Moments after leaving the balloon's capsule, Felis begins the descent. Picture from the open door. All photos credit Red Bull Stratos.
Three world records were broken Sunday when Felix Baumgartner of Austria ascended to a record 128,100 feet (highest manned balloon ascent), and then jumped in a free fall descent to land by parachute in Roswell, New Mexico. Yes, THAT Roswell.
Felix leaves the capsule.
The attempt was hit by trouble. Once he had left the capsule, a heating problem with the visor caused fogging, and he immediately began a dangerous spin. Later he reported that he was concerned he could pass out from the spin forces. However, as he encountered thicker atmosphere, he managed to controlled his spin and continue the fall as planned.
On the way down, he broke another record when his speed reached an incredible mach 1.24, becoming the first person to exceed the sound barrier without a jet or rocket. Upon reaching the determined altitude, his chute opened to slow him, and then his parasail was deployed so he could maneuver to the designated landing zone.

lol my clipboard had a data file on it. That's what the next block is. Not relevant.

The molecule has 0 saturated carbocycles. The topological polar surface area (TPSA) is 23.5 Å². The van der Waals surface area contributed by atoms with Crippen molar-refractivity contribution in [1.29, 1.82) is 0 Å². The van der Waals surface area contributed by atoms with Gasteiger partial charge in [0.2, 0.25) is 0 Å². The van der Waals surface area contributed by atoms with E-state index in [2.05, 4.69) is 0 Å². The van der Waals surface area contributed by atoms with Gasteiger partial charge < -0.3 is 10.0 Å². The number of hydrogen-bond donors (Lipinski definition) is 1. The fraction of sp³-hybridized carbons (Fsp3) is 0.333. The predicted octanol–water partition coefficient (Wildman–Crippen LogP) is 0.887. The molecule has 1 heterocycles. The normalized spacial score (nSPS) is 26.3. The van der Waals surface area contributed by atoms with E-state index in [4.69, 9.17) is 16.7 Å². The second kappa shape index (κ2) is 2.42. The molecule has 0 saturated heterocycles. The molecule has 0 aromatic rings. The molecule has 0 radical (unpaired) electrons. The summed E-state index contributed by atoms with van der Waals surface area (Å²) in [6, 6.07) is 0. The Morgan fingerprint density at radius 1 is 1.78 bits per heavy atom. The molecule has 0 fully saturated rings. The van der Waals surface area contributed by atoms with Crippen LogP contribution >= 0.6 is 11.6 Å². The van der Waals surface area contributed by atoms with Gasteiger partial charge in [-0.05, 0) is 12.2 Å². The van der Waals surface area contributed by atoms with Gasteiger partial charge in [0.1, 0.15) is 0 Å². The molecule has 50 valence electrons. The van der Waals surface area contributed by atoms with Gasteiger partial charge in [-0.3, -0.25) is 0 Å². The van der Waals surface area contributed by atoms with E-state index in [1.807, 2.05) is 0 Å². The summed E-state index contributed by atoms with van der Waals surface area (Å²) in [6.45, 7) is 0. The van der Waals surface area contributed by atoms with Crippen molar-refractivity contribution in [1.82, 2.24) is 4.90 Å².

Plenty of advertising space on the chute!
When he had safely reached the ground he fell to his knees and triumphantly raised his arms in victory. He was soon joined by his mentor, Col. Joe Kittinger (ret.) who was the previous record holder. Felix had now become the man with the highest parachute jump.
The record making jump occurred exactly 65 years from the day that another man, American Chuck Yeager, made his world record becoming the first to break the sound barrier in the Bell X-1, on October 14, 1947.
65 years ago, Chuck Yeager standing beside the Bell X-1.
Space Center Educator